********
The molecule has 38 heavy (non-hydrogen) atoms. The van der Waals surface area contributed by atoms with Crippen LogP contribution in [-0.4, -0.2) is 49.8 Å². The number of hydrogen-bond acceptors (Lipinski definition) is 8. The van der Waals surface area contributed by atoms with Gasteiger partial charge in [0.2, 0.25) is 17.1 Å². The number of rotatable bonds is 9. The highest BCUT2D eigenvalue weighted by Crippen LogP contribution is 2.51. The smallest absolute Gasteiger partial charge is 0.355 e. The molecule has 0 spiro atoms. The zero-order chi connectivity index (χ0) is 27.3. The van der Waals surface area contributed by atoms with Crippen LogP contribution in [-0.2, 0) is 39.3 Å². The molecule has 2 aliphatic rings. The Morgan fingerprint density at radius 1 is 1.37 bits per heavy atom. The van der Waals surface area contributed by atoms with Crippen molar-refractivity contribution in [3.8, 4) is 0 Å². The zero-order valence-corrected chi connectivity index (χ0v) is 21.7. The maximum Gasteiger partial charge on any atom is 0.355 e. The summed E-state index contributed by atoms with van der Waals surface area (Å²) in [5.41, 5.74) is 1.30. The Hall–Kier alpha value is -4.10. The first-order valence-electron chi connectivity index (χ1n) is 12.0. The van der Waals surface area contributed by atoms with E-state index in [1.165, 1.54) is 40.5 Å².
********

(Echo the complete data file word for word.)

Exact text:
The molecule has 38 heavy (non-hydrogen) atoms. The van der Waals surface area contributed by atoms with Crippen LogP contribution in [-0.4, -0.2) is 49.8 Å². The number of hydrogen-bond acceptors (Lipinski definition) is 8. The van der Waals surface area contributed by atoms with Gasteiger partial charge in [0.2, 0.25) is 17.1 Å². The number of rotatable bonds is 9. The highest BCUT2D eigenvalue weighted by Crippen LogP contribution is 2.51. The smallest absolute Gasteiger partial charge is 0.355 e. The molecule has 0 spiro atoms. The zero-order chi connectivity index (χ0) is 27.3. The van der Waals surface area contributed by atoms with Crippen LogP contribution in [-0.2, 0) is 39.3 Å². The molecule has 2 aliphatic rings. The Morgan fingerprint density at radius 1 is 1.37 bits per heavy atom. The van der Waals surface area contributed by atoms with Crippen molar-refractivity contribution in [3.8, 4) is 0 Å². The zero-order valence-corrected chi connectivity index (χ0v) is 21.7. The maximum Gasteiger partial charge on any atom is 0.355 e. The summed E-state index contributed by atoms with van der Waals surface area (Å²) in [5.41, 5.74) is 1.30. The Hall–Kier alpha value is -4.10. The first-order valence-electron chi connectivity index (χ1n) is 12.0. The van der Waals surface area contributed by atoms with E-state index in [1.165, 1.54) is 40.5 Å².